Forum / Let's Discuss! / Mat Apprentice , session 7 Article Question.

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On: November 19, 2013 10:41 AM
Casey and Jen, I had this question come up as I was reading today while studying your comments and articles in the Core Connection. Could I ask you to elaborate on the connection you are drawing about the comment I am pasting below. Im not following the Reformer connection. " So next time you start your client with the hundreds on the reformer with most or all of the springs—think again! The core does not bring you into movement. It stabilizes and hugs the skeleton. It protects the skeleton for movement." I'm thinking core activation is coming from developing a smooth breathing pattern with your diaphragm in the body , providing health and better mobility to the body. This way the core and breath linked together is the key to firing the core in movement?... lets talk :) Thank you! btw Loving teaching and practicing . Thank you for everything. Laura Bohon Chattanoga, TN
On: November 20, 2013 05:52 AM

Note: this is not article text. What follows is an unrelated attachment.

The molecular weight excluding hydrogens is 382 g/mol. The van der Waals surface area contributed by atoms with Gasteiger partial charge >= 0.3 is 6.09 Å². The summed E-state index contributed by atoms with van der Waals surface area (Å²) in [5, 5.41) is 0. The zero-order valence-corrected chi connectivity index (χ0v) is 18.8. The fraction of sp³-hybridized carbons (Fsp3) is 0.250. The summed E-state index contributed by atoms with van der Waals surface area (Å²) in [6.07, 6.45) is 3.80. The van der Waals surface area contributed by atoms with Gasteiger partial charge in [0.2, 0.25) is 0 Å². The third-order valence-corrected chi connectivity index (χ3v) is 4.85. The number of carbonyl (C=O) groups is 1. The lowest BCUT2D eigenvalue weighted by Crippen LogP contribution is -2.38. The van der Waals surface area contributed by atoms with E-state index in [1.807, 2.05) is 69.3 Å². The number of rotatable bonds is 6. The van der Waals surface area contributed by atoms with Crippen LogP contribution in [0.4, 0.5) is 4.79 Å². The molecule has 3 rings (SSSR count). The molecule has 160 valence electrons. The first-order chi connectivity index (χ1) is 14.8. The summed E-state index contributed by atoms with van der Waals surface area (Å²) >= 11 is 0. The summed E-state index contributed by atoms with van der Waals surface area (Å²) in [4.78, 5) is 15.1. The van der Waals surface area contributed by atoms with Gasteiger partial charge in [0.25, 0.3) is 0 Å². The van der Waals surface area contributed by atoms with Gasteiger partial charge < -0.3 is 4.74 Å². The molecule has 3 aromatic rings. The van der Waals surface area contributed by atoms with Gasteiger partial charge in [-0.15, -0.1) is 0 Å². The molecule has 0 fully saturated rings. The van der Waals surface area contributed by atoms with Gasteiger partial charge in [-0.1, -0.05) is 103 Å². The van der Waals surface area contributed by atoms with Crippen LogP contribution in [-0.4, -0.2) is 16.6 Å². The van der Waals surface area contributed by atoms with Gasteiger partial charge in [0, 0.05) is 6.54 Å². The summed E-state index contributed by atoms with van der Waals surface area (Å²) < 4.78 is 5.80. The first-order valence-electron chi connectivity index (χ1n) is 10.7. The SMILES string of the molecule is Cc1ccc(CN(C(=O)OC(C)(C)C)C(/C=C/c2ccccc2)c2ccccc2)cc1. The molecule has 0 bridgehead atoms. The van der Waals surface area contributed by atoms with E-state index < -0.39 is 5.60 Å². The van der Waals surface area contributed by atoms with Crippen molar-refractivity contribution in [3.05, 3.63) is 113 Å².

Hi Laura! It is so great to hear from you! This is a really great question that I will try to answer in two parts.... First things first, you are absolutely correct. The core muscles and their ease in activation are absolutely connected to our breath connection. The transverse abs, pelvic floor, multifidi, and psoas all help to create a roomy canister in the torso for the respiratory diaphragm to move freely and easily within. This synergistic dynamic helps to move and milk the musculature (via the fascia) into innervation and activation. And 100's, a breath based exercise can (if done with a different baseline intent) help people stay connected to their core activation while experimenting with sustained breath patterning. Our mentor Marie Jose teaches the "Inner 100". This is where you activate your core connections (PF, TA, Multifi, Psoas) in a supine, seated, or prone positioning, then go into the 100s breath and see how many breath cycles you can keep that starting connection. This is so much harder than it sounds. And no equipment needed! Now on the the second part. The quote from the article. In many schools of Pilates reformer work, it is widely believed that the stronger you are in your "core", the more weight tension you should apply to equipment to challenge exercises like 100's. But we have to remember the movement qualities that the true core muscles like to have around for actual activation. Those are: tension free breath, neutral boney alignment, and little to no resistance. There in lies the rub. If you bring the body into an ab curl with all the springs on the reformer, then you have exited the core body, and have entered into the global musculature. There is simply too much weight tension to have to deal with. And also the ab curl does activate the outer abdominal muscles to sustain that positioning. Which, in and of itself is not a bad thing. Its just a different animal than innervating and activating the true core. I hope this help to clear up any confusion! Keep the questions coming, and I hope to see you soon Laura! Much Love, Casey